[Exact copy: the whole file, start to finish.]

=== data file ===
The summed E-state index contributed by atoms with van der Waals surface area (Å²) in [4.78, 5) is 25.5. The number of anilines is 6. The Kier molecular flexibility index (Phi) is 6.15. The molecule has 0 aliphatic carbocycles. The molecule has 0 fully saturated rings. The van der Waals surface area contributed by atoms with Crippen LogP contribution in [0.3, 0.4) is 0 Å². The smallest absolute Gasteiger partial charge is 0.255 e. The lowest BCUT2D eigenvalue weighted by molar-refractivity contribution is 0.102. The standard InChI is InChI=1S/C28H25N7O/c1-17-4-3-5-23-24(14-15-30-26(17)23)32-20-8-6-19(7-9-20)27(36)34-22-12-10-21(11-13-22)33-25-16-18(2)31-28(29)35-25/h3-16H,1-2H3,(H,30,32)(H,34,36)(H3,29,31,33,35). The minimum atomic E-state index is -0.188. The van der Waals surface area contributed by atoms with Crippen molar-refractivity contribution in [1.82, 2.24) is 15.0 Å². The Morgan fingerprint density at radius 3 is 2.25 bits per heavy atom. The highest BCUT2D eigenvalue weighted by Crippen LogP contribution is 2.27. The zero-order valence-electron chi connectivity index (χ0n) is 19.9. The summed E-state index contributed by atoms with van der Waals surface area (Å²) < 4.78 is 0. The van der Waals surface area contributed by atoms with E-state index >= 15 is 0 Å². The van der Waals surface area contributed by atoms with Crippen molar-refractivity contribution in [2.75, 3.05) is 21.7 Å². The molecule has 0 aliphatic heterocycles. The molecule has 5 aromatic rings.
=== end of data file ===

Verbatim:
The summed E-state index contributed by atoms with van der Waals surface area (Å²) in [4.78, 5) is 25.5. The number of anilines is 6. The Kier molecular flexibility index (Phi) is 6.15. The molecule has 0 aliphatic carbocycles. The molecule has 0 fully saturated rings. The van der Waals surface area contributed by atoms with Crippen LogP contribution in [0.3, 0.4) is 0 Å². The smallest absolute Gasteiger partial charge is 0.255 e. The lowest BCUT2D eigenvalue weighted by molar-refractivity contribution is 0.102. The standard InChI is InChI=1S/C28H25N7O/c1-17-4-3-5-23-24(14-15-30-26(17)23)32-20-8-6-19(7-9-20)27(36)34-22-12-10-21(11-13-22)33-25-16-18(2)31-28(29)35-25/h3-16H,1-2H3,(H,30,32)(H,34,36)(H3,29,31,33,35). The minimum atomic E-state index is -0.188. The van der Waals surface area contributed by atoms with Crippen molar-refractivity contribution in [1.82, 2.24) is 15.0 Å². The Morgan fingerprint density at radius 3 is 2.25 bits per heavy atom. The highest BCUT2D eigenvalue weighted by Crippen LogP contribution is 2.27. The zero-order valence-electron chi connectivity index (χ0n) is 19.9. The summed E-state index contributed by atoms with van der Waals surface area (Å²) < 4.78 is 0. The van der Waals surface area contributed by atoms with E-state index >= 15 is 0 Å². The van der Waals surface area contributed by atoms with Crippen molar-refractivity contribution in [2.75, 3.05) is 21.7 Å². The molecule has 0 aliphatic heterocycles. The molecule has 5 aromatic rings.